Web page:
Walt was such a dreamer, always pushing the envelope on new ideas, even when it meant he had to create something completely new to make his vision a reality. The same is true for “it’s a small world”. The Walt Disney Company holds patents for an entirely new ride system for this attraction that uses small water jets that push the free-floating boats along the flume path. The boats also needed to be open on top in order to see everything in the rooms. This ride, originally designed for the World’s Fair, was one of 50 pavilions there. Each pavilion charged an admission price, so you would choose which ones you wanted to visit and pay just for those you select rather than a flat rate for the whole Fair. “it’s a small world” brought in 20% of all admission prices collected at the Fair, which means it collected more admissions than any other attraction at the World’s Fair. One other reason they had so many visitors was because the attraction was developed to seat so many guests per hour, it made the line disappear more quickly than others at the Fair. What Disney learned with this concept has affected every attraction developed going forward. This concept was unique to Walt Disney. Also noted was how much time, and money, people were spending in the gift shop at the end of their voyage. It is hard to find any theme park rides that are not followed up with gift shops today.
Its Child’s Play
The children AA’s are participating in a variety of activities that adds to the charm and whimsy of the attraction. You will see them singing, a lot, but also dancing, cycling, on playground equipment, balancing on a surf board, riding on an animal, marching, riding on swings and air balloons, flying on carpets, flying kites, snake charming, and playing a variety of instruments. There is humor all over this attraction. Did you see the steering wheel on one of the flying carpets? The United States is portrayed by western cowboys, Hawaiian, and Native American dolls. Europe has cancan girls, a Bobby, a yodeler sporting an ax, and a bag pipe player. Look for a winking Cleopatra in Africa, and a cactus in Mexico playing a guitar.
Colors of the World
Mary Blair was working in Brazil in the early 1940’s and was intrigued with the use of color there. Her artwork created as a result incorporated many hues that somehow all went together. She was created unique artwork and inspired the colors in the film The Three Caballeros (1944). This color work is not to be missed in “it’s a small world” either. Each “land” has a different color focus and the room with all cultures mixed is done in white. If you are not a color theorist, you may not know that white is actually what you get when mixing all colors together. On your boat ride atop the Seven Seaway Waterway you will view the cultures of Scandinavia, The British Isles, Western and Eastern Europe, The Middle East, Asia, Africa, Antarctica, South America, Australia and the South Pacific Islands.
Creating over Re-Creating
Each time Disney re-creates an attraction in another park, they focus on creating some new element(s) for that new attraction location. “ It’s a small world” exists in Hong Kong Disneyland (first one to incorporate Disney characters in the attraction), and Tokyo Disneyland, and Disneyland Paris. After a 2008 refurbishment, Disneyland has Jasmine, Aladdin, and Abu in the Middle East, Mulan and Mushu in China, and Pinocchio and Jiminy Cricket in Italy, Alice, the White Rabbit, Peter Pan and Tinkerbell are featured in England. Cinderella, Jaq, and Gus are in France; Donald Duck, wearing his The Three Caballeros costume along with Jose Carioca and Panchito Pistoles in South America. Simba, Pumbaa and Timone are seen in Africa. Ariel, Flounder, Dory, Nemo, and Lilo and Stitch are seen in The South Seas room. North America has Woody, Jessie and Bullseye. The attraction ends with several large colorful flowers that have “Good bye” in different languages. Magic Kingdom’s “it’s a small world” does not yet have any Disney characters and nothing has been announced regarding that change.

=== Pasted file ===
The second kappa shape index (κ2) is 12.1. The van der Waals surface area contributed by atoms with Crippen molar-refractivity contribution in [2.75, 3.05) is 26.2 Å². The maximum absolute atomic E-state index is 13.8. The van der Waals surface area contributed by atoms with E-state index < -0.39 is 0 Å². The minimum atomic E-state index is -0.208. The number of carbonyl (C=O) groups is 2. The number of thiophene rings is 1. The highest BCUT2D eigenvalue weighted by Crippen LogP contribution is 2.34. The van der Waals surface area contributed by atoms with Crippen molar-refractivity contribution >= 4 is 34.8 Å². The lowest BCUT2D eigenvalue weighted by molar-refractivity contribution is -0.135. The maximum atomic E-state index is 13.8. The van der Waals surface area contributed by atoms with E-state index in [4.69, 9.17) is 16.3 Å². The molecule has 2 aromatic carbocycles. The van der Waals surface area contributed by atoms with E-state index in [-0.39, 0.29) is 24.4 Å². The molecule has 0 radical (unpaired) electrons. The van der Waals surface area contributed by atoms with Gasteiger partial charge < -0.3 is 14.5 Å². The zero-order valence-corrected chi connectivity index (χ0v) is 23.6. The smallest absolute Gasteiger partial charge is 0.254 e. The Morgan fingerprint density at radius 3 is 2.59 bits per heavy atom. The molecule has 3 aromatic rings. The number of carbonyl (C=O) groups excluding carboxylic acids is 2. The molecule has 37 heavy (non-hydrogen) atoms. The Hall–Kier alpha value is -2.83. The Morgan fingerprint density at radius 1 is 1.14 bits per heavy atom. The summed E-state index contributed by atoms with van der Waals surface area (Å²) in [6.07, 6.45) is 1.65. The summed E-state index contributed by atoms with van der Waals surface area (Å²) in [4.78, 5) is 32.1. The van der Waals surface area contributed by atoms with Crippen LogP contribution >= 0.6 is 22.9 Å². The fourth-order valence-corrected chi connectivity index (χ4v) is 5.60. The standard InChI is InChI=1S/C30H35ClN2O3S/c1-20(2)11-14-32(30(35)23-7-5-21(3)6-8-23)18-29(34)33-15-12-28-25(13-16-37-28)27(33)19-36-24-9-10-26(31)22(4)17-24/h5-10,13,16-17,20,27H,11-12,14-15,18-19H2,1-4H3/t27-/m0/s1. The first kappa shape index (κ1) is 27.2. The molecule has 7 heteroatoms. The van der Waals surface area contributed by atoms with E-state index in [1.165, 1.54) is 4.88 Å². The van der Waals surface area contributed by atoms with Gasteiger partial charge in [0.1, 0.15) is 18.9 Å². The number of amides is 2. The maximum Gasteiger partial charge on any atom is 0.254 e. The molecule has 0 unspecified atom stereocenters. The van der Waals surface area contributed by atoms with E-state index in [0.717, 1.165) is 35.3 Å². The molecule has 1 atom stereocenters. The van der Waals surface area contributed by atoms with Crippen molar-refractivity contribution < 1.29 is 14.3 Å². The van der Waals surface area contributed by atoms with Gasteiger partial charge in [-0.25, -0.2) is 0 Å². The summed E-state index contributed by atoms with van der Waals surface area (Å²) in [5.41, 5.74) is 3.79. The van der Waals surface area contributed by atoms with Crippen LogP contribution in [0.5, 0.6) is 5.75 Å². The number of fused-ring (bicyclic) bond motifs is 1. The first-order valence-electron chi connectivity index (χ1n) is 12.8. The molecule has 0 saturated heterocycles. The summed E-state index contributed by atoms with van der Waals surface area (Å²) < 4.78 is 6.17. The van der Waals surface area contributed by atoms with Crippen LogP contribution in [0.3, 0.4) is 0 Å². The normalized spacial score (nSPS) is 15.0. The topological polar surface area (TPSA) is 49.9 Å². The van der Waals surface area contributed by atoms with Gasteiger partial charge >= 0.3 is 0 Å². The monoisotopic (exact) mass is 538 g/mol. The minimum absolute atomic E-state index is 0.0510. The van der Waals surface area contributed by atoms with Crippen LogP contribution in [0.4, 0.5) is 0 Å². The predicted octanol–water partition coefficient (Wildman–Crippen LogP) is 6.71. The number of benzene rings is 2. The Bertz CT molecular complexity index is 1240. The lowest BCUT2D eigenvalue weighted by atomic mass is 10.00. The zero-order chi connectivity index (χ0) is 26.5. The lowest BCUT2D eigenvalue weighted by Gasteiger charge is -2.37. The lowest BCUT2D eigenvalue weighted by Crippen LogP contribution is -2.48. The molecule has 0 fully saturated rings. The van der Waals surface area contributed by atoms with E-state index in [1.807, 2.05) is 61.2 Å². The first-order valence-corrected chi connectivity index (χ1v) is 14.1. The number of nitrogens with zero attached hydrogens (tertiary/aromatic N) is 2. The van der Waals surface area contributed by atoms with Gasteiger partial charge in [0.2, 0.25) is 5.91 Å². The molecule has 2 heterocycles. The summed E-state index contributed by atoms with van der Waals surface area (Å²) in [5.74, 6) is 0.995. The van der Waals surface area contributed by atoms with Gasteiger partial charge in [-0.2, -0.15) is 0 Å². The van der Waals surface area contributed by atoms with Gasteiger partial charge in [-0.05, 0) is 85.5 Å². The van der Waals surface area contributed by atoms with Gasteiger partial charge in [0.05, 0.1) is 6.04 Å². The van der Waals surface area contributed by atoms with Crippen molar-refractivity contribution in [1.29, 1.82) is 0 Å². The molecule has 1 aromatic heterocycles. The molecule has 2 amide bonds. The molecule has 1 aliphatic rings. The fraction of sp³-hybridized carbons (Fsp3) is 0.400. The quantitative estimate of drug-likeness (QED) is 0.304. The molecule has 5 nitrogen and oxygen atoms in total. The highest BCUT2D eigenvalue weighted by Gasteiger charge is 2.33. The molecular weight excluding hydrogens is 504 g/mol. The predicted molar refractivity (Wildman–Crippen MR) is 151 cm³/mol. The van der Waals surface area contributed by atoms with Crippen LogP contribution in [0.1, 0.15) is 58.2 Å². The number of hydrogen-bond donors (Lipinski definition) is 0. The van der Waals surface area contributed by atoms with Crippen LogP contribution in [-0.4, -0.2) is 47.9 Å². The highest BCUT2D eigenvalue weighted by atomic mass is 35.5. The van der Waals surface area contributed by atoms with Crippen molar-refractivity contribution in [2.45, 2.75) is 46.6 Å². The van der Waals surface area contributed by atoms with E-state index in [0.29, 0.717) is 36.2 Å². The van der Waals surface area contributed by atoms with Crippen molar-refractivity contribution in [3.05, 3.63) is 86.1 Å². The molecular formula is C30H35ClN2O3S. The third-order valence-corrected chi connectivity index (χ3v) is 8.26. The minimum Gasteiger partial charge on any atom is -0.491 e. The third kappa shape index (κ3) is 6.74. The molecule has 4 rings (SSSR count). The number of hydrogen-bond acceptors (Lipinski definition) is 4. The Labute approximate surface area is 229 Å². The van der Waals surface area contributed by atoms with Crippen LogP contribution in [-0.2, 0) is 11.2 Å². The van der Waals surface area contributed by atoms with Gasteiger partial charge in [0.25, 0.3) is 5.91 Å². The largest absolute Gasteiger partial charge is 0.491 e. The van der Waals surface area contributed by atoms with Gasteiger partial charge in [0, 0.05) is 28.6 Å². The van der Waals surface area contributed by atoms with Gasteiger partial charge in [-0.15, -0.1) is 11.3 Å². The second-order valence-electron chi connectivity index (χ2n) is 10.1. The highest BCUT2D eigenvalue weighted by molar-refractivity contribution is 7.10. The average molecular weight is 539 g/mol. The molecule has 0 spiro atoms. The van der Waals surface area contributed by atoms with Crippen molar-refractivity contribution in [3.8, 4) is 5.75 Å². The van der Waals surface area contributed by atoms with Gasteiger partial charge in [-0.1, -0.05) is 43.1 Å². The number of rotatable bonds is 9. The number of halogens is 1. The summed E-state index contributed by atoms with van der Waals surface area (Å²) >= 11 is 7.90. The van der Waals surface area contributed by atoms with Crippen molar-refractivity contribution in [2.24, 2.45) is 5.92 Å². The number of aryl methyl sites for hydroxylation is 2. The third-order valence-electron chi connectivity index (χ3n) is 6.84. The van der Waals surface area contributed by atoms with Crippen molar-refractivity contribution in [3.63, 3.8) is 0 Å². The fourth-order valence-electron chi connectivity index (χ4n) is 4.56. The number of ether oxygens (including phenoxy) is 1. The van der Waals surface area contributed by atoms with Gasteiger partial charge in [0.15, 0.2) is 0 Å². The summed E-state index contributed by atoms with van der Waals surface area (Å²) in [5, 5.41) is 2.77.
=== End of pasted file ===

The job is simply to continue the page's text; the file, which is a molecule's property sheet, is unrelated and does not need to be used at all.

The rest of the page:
· Ride is 11 minutes long-just long enough that you will never forget that song!
· Boats hold 20-comfortably seating four across on five rows
· ECV users must transfer to a wheelchair but there are a few boats that have access for wheelchairs
· 1963 Design began
· 1964-65 appeared at New York World’s Fair
· May 28, 1966 opened in Fantasyland, Disneyland
· 1971 debuted opening day at Magic Kingdom
· 1993-Mattel released a series of “it’s a small world” dolls
· August 18, 1994-the only incident reported for the attraction: a 6 year old girl fell out of a boat at the loading area and then struck by an incoming boat, causing her to suffer from a broken rib, broken arm, and collapsed lung. She was expected to have a normal recovery from her injuries. Following inspection, the ride was shown to be operating properly and was open the following day. This was reported in the Chicago Tribune on August 30, 1994.
· 2004-2005 refurb that included a state-of-the-art sound system, new lighting, changes to the queue paths
· 2006 renovated-including inserting the original 1964 stereo master recording, the entry was made to look more like the classic Disneyland façade with the white and gold sparkly shapes, including the clock.
· 2010-video game Epic Mickey has a game play where Mickey must defeat the famous “it’s a small world” clock tower that goes crazy after listening to the song all day.
· 2013-Dolls of Small World released by Disney, along with a line of plush versions of the attractions animal animatronics
· April 22, 2014-Disney announced that a feature film based on the ride is in the works, no release date given
· 2015-the Inside Out Pixar film expected to release in 2015 reportedly has unmistakable sound effects from it and “it’s a small world” design elements in it.
TIP: You don’t need to use a FastPass+ for this attraction. The longest wait times are typically mid-afternoon and are the shortest in the morning and after 5PM. For the best view, and more legroom, ask to sit in the front. Make sure that you look up as there are many elements you will miss if you don’t. Do not take flash pictures on this ride.